Puerto Rico: Life after Section 936

By Luxner, Larry | Global Finance, October 2000 | Go to article overview

Puerto Rico: Life after Section 936


Luxner, Larry, Global Finance


Until a few years ago, the little roadside 936 Pub & Grill was doing a brisk business, serving lunch and drinks at the nearby multinational pharmaceutical and garment factories lining Highway 2 on the northern coastal town of Manati in Puerto Rico. But today the joint has faded into history-along with Section 936 of the Internal Revenue Code, for which the place was named.

Under the terms of 936, US companies were exempt from paying federal income tax on profits earned by their Puerto Rican manufacturing subsidiaries. The idea was to generate year-round employment in Puerto Rico-and that it did. In the late 1980s, nearly 170,000 inhabitants of this US commonwealth had factory jobs, making everything from brassieres to birth-control pills.

In 1995, however, Congress approved a 10-year phase-out of the tax subsidy grandfathering companies already in Puerto Rico but denying the benefit to newcomers. The program will end completely on December 31 2005. Xavier Romeu, Puerto Rico's secretary of economic development and commerce, says that New Economy investments will take the place of Old Economy investments under 936. "Nothing has taken the place of 936, yet contrary to all the predictions that we were going to lose hundreds of thousands of jobs, the opposite has been true," he says. "We're experiencing another expansion in manufacturing, particularly in high-tech contract manufacturing and R&D:'

Romeu, who also oversees Puerto Rico Industrial Development Company (Pridco), points to the recent announcement by Hewlett-Packard that it will make a $100 million investment in a new R&D division in Aguadilla, as an example of the new trend in Puerto Rico high-tech investment.

"Federal tax incentives have very little to do with hightech operations nowadays. Most of these companies are profit centers; Romeu says. "Companies came to Puerto Rico because they were able to shield their profits through 936. But other considerations-such as location, labor costs, infrastructure, logistics, and training-have since become more important," he says.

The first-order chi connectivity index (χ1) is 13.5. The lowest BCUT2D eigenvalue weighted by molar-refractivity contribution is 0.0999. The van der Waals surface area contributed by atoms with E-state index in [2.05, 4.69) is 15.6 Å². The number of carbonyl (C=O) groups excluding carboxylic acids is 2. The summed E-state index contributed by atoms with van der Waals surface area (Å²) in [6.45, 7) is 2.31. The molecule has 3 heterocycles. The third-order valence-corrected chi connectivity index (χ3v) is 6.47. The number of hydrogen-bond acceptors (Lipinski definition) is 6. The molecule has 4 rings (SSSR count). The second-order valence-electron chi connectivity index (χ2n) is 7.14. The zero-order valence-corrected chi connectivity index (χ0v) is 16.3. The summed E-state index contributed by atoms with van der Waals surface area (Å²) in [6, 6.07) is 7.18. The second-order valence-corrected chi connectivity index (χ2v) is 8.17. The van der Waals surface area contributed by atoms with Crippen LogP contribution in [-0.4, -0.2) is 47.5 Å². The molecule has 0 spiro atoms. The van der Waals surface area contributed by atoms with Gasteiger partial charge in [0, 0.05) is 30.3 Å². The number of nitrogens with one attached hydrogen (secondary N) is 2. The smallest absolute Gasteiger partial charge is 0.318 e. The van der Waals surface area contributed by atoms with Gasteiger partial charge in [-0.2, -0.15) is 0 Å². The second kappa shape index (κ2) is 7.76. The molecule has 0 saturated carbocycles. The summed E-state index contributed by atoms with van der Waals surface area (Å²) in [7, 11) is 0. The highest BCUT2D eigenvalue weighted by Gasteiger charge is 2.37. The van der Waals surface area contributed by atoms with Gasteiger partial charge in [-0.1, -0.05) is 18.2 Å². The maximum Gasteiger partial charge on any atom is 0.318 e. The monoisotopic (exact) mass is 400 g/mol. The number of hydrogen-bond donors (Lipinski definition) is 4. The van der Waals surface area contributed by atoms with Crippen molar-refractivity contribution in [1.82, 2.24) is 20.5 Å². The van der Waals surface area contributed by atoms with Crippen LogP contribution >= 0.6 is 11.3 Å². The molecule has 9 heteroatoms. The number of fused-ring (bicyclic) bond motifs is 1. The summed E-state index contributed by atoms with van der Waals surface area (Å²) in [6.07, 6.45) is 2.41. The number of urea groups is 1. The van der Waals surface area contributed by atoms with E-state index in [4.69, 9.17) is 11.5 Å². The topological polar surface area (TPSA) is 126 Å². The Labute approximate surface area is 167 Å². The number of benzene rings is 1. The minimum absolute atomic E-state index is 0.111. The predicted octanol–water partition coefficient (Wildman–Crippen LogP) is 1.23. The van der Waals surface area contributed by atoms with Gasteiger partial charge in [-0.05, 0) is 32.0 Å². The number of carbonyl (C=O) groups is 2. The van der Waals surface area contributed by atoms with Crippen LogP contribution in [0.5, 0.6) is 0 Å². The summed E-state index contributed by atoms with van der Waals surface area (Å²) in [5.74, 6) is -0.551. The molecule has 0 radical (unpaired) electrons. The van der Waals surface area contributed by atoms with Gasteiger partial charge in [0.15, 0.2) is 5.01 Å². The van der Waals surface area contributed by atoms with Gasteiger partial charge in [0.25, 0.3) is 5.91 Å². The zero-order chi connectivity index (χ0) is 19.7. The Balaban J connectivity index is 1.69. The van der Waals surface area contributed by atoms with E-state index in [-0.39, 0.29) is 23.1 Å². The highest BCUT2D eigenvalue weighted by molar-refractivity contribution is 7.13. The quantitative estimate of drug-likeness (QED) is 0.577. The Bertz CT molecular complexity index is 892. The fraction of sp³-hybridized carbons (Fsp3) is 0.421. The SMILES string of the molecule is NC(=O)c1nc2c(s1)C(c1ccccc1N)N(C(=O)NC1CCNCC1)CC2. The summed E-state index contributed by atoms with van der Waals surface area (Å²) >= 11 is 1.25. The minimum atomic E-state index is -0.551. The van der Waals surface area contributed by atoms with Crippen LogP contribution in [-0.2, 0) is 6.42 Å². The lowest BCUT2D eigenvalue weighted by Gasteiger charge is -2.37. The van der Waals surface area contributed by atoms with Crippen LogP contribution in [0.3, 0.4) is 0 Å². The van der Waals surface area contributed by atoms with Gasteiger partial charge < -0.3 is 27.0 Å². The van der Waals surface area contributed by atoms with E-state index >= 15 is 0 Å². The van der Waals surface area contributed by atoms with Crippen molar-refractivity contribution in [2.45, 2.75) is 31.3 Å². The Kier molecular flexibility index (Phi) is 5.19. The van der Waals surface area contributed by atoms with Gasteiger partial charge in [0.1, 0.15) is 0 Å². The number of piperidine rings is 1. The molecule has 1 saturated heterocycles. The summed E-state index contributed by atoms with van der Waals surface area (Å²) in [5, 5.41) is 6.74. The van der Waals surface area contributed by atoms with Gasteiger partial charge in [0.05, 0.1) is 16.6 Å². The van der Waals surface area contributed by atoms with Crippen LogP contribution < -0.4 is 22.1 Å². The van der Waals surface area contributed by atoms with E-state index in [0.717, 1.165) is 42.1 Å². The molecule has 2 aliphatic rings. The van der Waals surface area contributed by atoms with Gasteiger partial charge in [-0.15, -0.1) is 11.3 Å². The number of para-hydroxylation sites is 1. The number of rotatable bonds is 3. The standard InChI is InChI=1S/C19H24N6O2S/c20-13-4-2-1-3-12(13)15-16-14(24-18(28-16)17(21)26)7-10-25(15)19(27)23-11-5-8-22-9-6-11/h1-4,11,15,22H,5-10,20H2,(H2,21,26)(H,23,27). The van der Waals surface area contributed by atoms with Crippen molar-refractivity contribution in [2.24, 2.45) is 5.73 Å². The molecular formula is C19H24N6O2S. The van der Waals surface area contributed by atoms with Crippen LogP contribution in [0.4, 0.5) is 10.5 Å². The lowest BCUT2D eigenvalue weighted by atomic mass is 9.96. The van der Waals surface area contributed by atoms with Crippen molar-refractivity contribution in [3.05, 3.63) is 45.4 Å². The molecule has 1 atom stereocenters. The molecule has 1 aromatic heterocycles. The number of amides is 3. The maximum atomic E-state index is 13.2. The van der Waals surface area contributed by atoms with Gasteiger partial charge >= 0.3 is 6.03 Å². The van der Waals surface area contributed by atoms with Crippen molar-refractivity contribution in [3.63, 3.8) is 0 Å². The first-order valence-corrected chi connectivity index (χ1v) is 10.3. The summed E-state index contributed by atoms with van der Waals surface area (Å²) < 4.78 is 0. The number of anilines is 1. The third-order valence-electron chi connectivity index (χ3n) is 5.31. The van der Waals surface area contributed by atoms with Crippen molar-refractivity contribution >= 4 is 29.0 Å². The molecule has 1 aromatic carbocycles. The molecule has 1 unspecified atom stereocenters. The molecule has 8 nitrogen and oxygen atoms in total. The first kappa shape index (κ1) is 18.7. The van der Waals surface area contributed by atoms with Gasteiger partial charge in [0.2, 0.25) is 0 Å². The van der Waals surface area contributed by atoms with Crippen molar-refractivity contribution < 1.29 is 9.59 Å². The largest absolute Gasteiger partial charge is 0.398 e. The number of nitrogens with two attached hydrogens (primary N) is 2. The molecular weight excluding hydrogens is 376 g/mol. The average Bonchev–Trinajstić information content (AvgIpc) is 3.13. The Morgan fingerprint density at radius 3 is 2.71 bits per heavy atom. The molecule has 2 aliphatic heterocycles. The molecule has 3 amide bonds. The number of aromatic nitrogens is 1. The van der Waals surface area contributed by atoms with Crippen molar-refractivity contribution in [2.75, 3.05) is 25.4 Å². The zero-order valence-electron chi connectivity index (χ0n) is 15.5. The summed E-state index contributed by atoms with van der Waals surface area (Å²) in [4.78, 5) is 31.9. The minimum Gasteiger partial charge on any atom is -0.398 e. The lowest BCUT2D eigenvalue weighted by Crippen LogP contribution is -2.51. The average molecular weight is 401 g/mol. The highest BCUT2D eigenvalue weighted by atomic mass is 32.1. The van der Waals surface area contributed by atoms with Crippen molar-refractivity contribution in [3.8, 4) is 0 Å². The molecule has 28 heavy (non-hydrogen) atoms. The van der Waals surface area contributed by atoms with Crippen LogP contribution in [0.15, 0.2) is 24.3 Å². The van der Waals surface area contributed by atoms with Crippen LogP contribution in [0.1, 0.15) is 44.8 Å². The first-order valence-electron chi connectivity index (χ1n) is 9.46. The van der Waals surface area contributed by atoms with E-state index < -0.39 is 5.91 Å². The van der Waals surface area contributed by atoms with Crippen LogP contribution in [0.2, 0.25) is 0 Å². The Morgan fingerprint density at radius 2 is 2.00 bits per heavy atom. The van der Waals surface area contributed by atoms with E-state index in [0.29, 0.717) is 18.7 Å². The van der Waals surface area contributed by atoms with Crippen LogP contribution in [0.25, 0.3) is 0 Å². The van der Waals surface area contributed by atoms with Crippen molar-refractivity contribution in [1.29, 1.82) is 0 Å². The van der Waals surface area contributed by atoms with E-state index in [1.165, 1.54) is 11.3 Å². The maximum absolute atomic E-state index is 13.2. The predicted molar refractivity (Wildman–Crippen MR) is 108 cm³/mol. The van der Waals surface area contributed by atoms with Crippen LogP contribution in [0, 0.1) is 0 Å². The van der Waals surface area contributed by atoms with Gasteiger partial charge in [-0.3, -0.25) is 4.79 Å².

Antonio J. Colorado Jr, the island's resident commissioner in Congress, is concerned, nonetheless. "This is a crisis as far as manufacturing is concerned. The only reason the companies that are here have stayed here is that they've changed to controlled foreign corporations [CFCs]," he says. CFC status is particularly attractive to drugmakers, since they generally have massive capital investments in Puerto Rico as well as other international operations. These companies can use untaxed Puerto Rico-generated earnings for investments at plants in countries outside the United States.

Still, President Clinton's recent signing into law of the new Caribbean Basin Trade Partnership Act could hurt Puerto Rico in the long run, particularly in low-wage sectors, such as mass apparel production and tuna canning, open to competition from neighboring countries with lower wage rates. But if Puerto Rico becomes a US state, treatment under such treaties would be moot.

Puerto Rico's perennial status debate is always an issue, and with gubernatorial elections in November, this year is no different. The latest polls give Carlos Pesquera of the pro-statehood New Progressive Party 40% of the vote, followed by 35% for Sila Calderon of the Popular Democratic Party, which favors continued Commonwealth status.

"Puerto Rico has tried to overcome all this by changing its investment law and making it more attractive, and that has been helpful in maintaining some employment," says Peter Holmes, executive director of the Puerto Rico-USA Foundation in Washington. "We're still work ing very closely with the govern ment of Puerto Rico to persuade Congress to reverse its attitude and at least continue wage credits beyond the 936 termination date of 2005; he says.

The wage credit is an issue of critical importance, says Holmes. In 1993 Congress enacted legislation that took the former income credit and set up a wage tax credit,known as 30A, which will remain at 60% until its scheduled demise in 2005. …

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